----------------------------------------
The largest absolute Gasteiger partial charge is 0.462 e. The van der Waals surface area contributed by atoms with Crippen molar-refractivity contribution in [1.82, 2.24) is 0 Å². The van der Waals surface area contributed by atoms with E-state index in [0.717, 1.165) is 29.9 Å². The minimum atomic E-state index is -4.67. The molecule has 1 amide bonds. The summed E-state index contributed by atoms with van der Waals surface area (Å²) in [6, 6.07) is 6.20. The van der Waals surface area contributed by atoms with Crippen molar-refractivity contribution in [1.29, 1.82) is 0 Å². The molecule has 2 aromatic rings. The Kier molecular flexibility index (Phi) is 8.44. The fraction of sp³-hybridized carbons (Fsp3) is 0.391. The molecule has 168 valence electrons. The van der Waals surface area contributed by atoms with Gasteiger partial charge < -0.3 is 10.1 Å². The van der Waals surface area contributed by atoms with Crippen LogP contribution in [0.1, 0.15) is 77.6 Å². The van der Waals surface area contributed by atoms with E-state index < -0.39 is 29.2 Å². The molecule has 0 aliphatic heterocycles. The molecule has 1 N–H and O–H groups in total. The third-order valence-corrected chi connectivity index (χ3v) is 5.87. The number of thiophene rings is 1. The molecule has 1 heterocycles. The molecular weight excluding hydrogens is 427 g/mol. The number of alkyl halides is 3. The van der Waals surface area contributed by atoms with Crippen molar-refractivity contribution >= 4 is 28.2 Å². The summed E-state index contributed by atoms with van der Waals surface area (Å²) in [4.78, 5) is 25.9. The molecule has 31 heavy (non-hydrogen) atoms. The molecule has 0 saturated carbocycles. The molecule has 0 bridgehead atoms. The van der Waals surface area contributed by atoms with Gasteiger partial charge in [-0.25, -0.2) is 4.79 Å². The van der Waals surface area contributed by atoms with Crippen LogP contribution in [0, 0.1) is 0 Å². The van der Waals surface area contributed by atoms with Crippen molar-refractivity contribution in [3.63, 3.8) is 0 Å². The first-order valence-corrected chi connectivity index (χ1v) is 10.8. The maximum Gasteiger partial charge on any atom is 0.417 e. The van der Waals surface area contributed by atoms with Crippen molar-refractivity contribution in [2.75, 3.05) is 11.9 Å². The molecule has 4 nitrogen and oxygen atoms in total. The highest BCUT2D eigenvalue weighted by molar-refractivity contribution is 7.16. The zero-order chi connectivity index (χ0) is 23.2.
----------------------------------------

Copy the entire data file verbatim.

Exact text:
The largest absolute Gasteiger partial charge is 0.462 e. The van der Waals surface area contributed by atoms with Crippen molar-refractivity contribution in [1.82, 2.24) is 0 Å². The van der Waals surface area contributed by atoms with E-state index in [0.717, 1.165) is 29.9 Å². The minimum atomic E-state index is -4.67. The molecule has 1 amide bonds. The summed E-state index contributed by atoms with van der Waals surface area (Å²) in [6, 6.07) is 6.20. The van der Waals surface area contributed by atoms with Crippen molar-refractivity contribution in [1.29, 1.82) is 0 Å². The molecule has 2 aromatic rings. The Kier molecular flexibility index (Phi) is 8.44. The fraction of sp³-hybridized carbons (Fsp3) is 0.391. The molecule has 168 valence electrons. The van der Waals surface area contributed by atoms with Gasteiger partial charge < -0.3 is 10.1 Å². The van der Waals surface area contributed by atoms with Crippen LogP contribution in [0.1, 0.15) is 77.6 Å². The van der Waals surface area contributed by atoms with E-state index < -0.39 is 29.2 Å². The molecule has 0 aliphatic heterocycles. The molecule has 1 N–H and O–H groups in total. The third-order valence-corrected chi connectivity index (χ3v) is 5.87. The number of thiophene rings is 1. The molecule has 1 heterocycles. The molecular weight excluding hydrogens is 427 g/mol. The number of alkyl halides is 3. The van der Waals surface area contributed by atoms with Crippen molar-refractivity contribution >= 4 is 28.2 Å². The summed E-state index contributed by atoms with van der Waals surface area (Å²) in [4.78, 5) is 25.9. The molecule has 31 heavy (non-hydrogen) atoms. The molecule has 0 saturated carbocycles. The molecule has 0 bridgehead atoms. The van der Waals surface area contributed by atoms with Gasteiger partial charge in [-0.25, -0.2) is 4.79 Å². The van der Waals surface area contributed by atoms with Crippen LogP contribution in [0, 0.1) is 0 Å². The van der Waals surface area contributed by atoms with Crippen molar-refractivity contribution in [3.63, 3.8) is 0 Å². The first-order valence-corrected chi connectivity index (χ1v) is 10.8. The maximum Gasteiger partial charge on any atom is 0.417 e. The van der Waals surface area contributed by atoms with Crippen molar-refractivity contribution in [2.75, 3.05) is 11.9 Å². The molecule has 4 nitrogen and oxygen atoms in total. The highest BCUT2D eigenvalue weighted by molar-refractivity contribution is 7.16. The zero-order chi connectivity index (χ0) is 23.2.